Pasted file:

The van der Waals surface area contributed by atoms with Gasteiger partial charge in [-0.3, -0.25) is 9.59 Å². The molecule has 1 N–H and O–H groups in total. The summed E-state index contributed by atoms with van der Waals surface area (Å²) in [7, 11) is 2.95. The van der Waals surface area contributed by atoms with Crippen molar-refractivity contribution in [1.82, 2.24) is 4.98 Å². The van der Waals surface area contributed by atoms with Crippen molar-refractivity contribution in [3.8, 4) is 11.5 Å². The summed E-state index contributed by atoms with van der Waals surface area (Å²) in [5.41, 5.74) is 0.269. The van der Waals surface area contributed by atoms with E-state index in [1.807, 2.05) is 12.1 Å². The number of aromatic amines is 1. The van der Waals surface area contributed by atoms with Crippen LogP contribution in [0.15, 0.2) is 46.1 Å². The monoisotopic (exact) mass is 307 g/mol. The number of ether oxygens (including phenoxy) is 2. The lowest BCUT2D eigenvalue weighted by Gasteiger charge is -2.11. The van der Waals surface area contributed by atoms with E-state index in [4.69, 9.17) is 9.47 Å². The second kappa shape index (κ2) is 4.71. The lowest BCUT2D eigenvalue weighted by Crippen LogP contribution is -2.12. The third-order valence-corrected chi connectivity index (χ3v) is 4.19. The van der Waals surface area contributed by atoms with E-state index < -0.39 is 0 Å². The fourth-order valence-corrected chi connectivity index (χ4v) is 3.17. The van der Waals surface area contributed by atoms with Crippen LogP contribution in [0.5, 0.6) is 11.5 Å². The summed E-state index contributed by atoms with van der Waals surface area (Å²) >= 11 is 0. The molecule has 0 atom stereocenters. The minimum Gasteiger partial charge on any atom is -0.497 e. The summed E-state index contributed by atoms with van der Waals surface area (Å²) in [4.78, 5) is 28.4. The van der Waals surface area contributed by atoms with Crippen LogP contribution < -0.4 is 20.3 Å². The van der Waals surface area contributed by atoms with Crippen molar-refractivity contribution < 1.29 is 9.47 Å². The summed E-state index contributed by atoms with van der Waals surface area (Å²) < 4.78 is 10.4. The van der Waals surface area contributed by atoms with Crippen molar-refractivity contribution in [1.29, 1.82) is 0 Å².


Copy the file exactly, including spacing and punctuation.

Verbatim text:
The van der Waals surface area contributed by atoms with Gasteiger partial charge in [-0.3, -0.25) is 9.59 Å². The molecule has 1 N–H and O–H groups in total. The summed E-state index contributed by atoms with van der Waals surface area (Å²) in [7, 11) is 2.95. The van der Waals surface area contributed by atoms with Crippen molar-refractivity contribution in [1.82, 2.24) is 4.98 Å². The van der Waals surface area contributed by atoms with Crippen molar-refractivity contribution in [3.8, 4) is 11.5 Å². The summed E-state index contributed by atoms with van der Waals surface area (Å²) in [5.41, 5.74) is 0.269. The van der Waals surface area contributed by atoms with E-state index in [1.807, 2.05) is 12.1 Å². The number of aromatic amines is 1. The van der Waals surface area contributed by atoms with Crippen LogP contribution in [0.15, 0.2) is 46.1 Å². The monoisotopic (exact) mass is 307 g/mol. The number of ether oxygens (including phenoxy) is 2. The lowest BCUT2D eigenvalue weighted by Gasteiger charge is -2.11. The van der Waals surface area contributed by atoms with E-state index in [4.69, 9.17) is 9.47 Å². The second kappa shape index (κ2) is 4.71. The lowest BCUT2D eigenvalue weighted by Crippen LogP contribution is -2.12. The third-order valence-corrected chi connectivity index (χ3v) is 4.19. The van der Waals surface area contributed by atoms with E-state index < -0.39 is 0 Å². The fourth-order valence-corrected chi connectivity index (χ4v) is 3.17. The van der Waals surface area contributed by atoms with Crippen LogP contribution in [0.5, 0.6) is 11.5 Å². The summed E-state index contributed by atoms with van der Waals surface area (Å²) >= 11 is 0. The molecule has 0 atom stereocenters. The minimum Gasteiger partial charge on any atom is -0.497 e. The summed E-state index contributed by atoms with van der Waals surface area (Å²) in [4.78, 5) is 28.4. The van der Waals surface area contributed by atoms with Crippen LogP contribution < -0.4 is 20.3 Å². The van der Waals surface area contributed by atoms with Crippen molar-refractivity contribution < 1.29 is 9.47 Å². The summed E-state index contributed by atoms with van der Waals surface area (Å²) < 4.78 is 10.4. The van der Waals surface area contributed by atoms with Crippen molar-refractivity contribution in [1.29, 1.82) is 0 Å².